Although Zellers may have become something of a meme for a lot of younger Canadians, there remains a major sense of loss on a physical, community level for those who miss an affordable, homegrown brand. In social media comments and in news outlets’ calls for memories, Zellers has been called a “community staple” in rural areas and small towns as well as a meeting place for families and seniors. In the Toronto Star, a letter to the editor referencing a January announcement of twenty-five revived Zellers locations, noted that Sudbury, Ontario, once home to two Zellers, would not see the retailer’s return.

Some of the longing for the return of Zellers also appears to be tied to former jobs, eating at the in-store restaurant, or shopping there with a grandmother. Dan Guadagnolo remembers shopping at Zellers with his grandmother and father while growing up in Brampton, Ontario. Now an assistant professor at the Institute of Communication, Culture, Information, and Technology at the University of Toronto Mississauga, Guadagnolo notes that, in the past ten years, social media channels have generated a lot of “very sentimental Canadiana nostalgia.” Part of that involves the endless churn of content creation and sharing on the internet. Given how huge Zellers once was, “the scale of its familiarity is going to be something that makes us want to offer it to other people,” he says.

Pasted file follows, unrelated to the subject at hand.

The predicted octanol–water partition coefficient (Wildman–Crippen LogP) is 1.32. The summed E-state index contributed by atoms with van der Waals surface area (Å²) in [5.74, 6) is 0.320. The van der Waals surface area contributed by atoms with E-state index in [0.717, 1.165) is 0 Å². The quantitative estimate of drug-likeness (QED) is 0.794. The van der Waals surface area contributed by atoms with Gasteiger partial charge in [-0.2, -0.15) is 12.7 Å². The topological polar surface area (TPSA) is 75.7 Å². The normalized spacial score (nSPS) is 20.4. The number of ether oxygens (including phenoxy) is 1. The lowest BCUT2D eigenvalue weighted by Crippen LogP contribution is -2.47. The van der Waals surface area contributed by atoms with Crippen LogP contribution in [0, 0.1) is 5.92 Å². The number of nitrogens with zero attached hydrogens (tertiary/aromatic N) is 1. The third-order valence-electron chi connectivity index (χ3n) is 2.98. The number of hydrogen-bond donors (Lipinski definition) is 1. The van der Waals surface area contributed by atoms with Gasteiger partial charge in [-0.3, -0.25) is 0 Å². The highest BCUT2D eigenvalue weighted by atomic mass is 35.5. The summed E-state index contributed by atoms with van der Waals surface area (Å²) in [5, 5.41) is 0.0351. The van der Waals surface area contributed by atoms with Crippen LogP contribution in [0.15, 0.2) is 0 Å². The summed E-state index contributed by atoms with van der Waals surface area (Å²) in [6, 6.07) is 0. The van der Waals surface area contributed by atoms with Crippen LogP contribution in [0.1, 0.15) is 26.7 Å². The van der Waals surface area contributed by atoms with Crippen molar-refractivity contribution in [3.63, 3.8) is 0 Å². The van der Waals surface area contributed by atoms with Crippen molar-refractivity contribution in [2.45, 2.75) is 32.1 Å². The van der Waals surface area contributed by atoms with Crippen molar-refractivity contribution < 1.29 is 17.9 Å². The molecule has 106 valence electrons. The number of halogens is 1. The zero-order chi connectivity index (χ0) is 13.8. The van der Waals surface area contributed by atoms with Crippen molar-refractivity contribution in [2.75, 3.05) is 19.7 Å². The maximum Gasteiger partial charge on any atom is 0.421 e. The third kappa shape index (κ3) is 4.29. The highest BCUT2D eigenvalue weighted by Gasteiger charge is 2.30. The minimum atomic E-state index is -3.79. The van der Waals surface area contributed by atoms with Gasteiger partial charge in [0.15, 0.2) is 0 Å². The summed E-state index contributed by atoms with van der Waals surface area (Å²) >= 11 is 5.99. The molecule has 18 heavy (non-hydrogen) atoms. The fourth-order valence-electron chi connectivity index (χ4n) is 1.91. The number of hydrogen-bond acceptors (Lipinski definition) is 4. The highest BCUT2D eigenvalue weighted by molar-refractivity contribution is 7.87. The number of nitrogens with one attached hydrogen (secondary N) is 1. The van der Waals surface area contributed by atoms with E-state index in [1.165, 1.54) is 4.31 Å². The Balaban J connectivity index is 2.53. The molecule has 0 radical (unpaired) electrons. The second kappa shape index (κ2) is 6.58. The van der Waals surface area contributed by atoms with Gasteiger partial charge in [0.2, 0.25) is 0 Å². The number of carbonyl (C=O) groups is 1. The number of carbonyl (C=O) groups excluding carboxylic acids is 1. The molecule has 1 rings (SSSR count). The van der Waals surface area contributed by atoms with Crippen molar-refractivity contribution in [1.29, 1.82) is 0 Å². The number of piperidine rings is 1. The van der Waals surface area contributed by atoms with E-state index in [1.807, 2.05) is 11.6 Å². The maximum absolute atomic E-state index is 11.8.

That willingness to share and champion Zellers almost feels at odds with the fact that, as a brand, Zellers wasn’t particularly fashionable in its heyday. In “A Eulogy to Zellers” published in The Gauntlet in 2019, Hannah Brunn notes that, by her teen years, the store’s clothing options weren’t “cool enough.”